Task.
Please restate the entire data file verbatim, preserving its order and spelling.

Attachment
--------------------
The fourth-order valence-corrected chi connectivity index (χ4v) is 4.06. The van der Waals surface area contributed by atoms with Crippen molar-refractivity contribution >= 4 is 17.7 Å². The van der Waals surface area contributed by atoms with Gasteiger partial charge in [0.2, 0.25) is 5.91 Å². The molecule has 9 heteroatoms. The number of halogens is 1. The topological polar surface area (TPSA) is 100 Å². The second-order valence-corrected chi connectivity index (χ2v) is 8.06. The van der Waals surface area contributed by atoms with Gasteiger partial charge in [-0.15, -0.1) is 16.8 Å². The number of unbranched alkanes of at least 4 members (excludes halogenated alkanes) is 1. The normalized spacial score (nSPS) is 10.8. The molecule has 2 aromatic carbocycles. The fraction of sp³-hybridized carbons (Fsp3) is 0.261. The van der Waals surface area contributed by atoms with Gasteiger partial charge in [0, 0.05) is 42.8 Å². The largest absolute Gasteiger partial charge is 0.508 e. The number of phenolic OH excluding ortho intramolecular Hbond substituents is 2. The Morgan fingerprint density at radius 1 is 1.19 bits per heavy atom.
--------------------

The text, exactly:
The fourth-order valence-corrected chi connectivity index (χ4v) is 4.06. The van der Waals surface area contributed by atoms with Crippen molar-refractivity contribution >= 4 is 17.7 Å². The van der Waals surface area contributed by atoms with Gasteiger partial charge in [0.2, 0.25) is 5.91 Å². The molecule has 9 heteroatoms. The number of halogens is 1. The topological polar surface area (TPSA) is 100 Å². The second-order valence-corrected chi connectivity index (χ2v) is 8.06. The van der Waals surface area contributed by atoms with Gasteiger partial charge in [-0.15, -0.1) is 16.8 Å². The number of unbranched alkanes of at least 4 members (excludes halogenated alkanes) is 1. The normalized spacial score (nSPS) is 10.8. The molecule has 2 aromatic carbocycles. The fraction of sp³-hybridized carbons (Fsp3) is 0.261. The van der Waals surface area contributed by atoms with Gasteiger partial charge in [0, 0.05) is 42.8 Å². The largest absolute Gasteiger partial charge is 0.508 e. The number of phenolic OH excluding ortho intramolecular Hbond substituents is 2. The Morgan fingerprint density at radius 1 is 1.19 bits per heavy atom.